When does a patient undergo breast reconstruction surgery?

There are several factors that can affect when a woman has breast reconstruction, including the patient’s general health, stage of cancer, amount of available tissue, as well as the physician’s recommendation. Breast reconstruction can either be performed at the same time as mastectomy (Immediate Breast Reconstruction) or sometime later (Delayed Breast Reconstruction). Some women prefer to deal with treating breast cancer first before they focus on breast reconstruction, or, due to required breast cancer treatment, it is recommended they undergo reconstruction at a later date. Other women prefer the psychological and aesthetic benefit of waking up with a new breast after breast cancer surgery. Your doctor will be able to help you determine which treatment course will best benefit you as an individual.

Can these procedures be done immediately following mastectomy? Can they be done following radiation?

Depending upon the specific patient case, both autologous reconstruction and implant based reconstruction can be performed at the same time as the mastectomy (immediate breast reconstruction), or after the mastectomy (delayed breast reconstruction).
If radiation is required, autologous tissue reconstruction will be delayed until after radiation is completed, as to not radiate the flap tissue. In most cases, it is safe to radiate implants and tissue expanders, and these can be placed at the time of the mastectomy.

How long do I have to wait after radiation before having breast reconstruction?

In most cases, implants or tissue expanders can be placed immediately after the mastectomy and can safely be radiated. Autologous tissue breast reconstruction is performed after radiation is completed. If your surgical plan includes autologous reconstruction but you need radiation, a tissue expander or breast implant may be placed temporarily until after radiation is complete.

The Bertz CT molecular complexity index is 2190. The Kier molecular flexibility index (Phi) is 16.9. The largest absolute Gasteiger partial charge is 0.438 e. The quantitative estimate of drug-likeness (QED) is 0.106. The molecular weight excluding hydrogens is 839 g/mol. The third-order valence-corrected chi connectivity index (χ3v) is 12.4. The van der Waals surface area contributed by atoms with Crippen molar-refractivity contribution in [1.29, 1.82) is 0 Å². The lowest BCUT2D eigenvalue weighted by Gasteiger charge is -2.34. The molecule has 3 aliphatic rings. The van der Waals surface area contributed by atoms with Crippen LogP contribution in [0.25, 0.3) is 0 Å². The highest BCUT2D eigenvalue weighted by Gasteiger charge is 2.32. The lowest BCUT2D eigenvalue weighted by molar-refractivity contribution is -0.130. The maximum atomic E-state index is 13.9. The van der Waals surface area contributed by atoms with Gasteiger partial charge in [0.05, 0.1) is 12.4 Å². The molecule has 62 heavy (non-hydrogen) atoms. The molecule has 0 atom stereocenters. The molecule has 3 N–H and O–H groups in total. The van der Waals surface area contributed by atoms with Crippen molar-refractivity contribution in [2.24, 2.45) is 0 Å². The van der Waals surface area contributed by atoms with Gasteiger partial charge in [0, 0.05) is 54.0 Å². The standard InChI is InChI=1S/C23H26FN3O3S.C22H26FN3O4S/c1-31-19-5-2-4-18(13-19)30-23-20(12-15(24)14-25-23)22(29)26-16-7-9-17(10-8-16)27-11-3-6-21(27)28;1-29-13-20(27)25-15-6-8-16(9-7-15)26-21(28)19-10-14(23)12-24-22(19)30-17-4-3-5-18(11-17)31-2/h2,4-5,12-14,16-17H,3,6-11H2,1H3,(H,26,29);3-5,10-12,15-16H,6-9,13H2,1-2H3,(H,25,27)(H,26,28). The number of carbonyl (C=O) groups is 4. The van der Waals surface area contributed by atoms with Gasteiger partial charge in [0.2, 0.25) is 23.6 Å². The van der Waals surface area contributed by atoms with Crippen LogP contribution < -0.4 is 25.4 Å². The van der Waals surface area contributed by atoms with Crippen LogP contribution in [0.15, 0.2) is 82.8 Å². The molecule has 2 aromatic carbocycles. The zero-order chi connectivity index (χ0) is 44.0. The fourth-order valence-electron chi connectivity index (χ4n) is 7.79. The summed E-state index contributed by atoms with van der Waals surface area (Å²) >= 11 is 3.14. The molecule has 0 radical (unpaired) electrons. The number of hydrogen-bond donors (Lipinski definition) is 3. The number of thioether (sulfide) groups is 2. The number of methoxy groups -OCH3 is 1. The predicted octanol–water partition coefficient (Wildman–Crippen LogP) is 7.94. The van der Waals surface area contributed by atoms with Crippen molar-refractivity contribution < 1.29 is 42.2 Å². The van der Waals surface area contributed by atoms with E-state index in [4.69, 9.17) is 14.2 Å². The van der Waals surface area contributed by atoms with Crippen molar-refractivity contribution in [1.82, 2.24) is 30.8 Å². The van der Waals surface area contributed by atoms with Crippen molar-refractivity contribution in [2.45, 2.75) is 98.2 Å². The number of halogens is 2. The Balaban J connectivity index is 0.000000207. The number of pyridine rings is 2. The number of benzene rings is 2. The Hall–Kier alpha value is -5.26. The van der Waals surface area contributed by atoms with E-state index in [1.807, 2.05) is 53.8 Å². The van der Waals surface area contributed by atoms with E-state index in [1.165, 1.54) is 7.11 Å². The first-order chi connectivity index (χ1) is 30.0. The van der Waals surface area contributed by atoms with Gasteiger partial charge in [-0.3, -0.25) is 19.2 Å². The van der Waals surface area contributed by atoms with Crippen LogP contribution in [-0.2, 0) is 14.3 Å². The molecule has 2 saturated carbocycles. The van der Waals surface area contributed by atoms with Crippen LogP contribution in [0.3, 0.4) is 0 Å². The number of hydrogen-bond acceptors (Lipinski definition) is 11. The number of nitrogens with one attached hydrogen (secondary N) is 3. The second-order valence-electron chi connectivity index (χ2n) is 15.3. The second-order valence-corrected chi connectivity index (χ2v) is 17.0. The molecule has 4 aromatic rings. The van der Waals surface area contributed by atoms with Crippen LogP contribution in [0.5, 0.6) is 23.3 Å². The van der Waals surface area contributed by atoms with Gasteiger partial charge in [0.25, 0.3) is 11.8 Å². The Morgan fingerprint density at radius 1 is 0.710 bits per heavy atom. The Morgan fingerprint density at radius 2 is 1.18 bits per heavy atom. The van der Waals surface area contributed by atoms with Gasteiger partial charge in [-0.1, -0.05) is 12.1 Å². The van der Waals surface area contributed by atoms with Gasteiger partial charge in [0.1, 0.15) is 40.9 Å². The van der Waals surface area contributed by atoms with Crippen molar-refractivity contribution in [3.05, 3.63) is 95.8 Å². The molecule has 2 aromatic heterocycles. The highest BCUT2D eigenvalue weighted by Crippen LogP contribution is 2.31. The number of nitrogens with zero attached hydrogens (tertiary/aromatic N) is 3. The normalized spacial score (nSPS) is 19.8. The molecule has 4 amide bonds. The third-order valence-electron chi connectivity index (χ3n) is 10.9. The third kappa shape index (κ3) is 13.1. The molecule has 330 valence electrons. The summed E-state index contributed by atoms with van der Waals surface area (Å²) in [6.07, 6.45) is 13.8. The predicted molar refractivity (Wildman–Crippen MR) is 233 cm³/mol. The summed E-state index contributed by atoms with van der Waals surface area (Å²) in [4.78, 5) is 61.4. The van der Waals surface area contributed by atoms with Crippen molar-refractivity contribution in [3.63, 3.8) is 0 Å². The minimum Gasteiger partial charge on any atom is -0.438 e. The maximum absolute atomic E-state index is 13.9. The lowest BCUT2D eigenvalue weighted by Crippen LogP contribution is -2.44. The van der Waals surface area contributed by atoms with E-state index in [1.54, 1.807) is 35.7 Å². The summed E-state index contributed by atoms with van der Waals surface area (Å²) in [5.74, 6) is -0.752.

If a surgical procedure is required after radiation, it is best to wait at least 6 months after the completion of radiation therapy before operating.

What determines which procedure is performed and when is this determination made?

During the initial patient consultation, the patient’s specific medical, surgical, and family history are discussed. Various factors are considered in order to determine which type of breast reconstruction the patient is a candidate for, including the type of cancer treatment the patient will require and the patient’s lifestyle, hobbies, social support, etc.
If the patient is a good candidate for more than one type of procedure, we discuss risks and benefits of each procedure in detail and help guide the patient to decide which type of breast reconstruction will be their best fit.

What is the recovery period after breast reconstruction surgery?

The recovery period after breast reconstruction will vary from patient to patient and depends on what type of procedure you have. Most patients will experience some degree of soreness, pain, tenderness, swelling and/or bruising. Pain medication will be administered to control pain or discomfort. During this time, your Houston breast reconstruction team will take extra care to optimize your comfort level and provide a great deal of personal attention to help accelerate your recovery process. Patients are frequently encouraged to become mobile as quickly as possible, to improve blood circulation and decrease the risk of complications, such as blood clot.

Your specific recovery period can be discussed in more detail at your appointment, but general recovery periods are outlined below:


Hospital stay: 3-4 days
Drains: typically, two drains are placed to each operated breast, and a total of two drains are placed the abdomen (one on each side)
Mobility: usually by the second to third day in the hospital most patients are able to get up and walk, as well as use the bathroom, and shower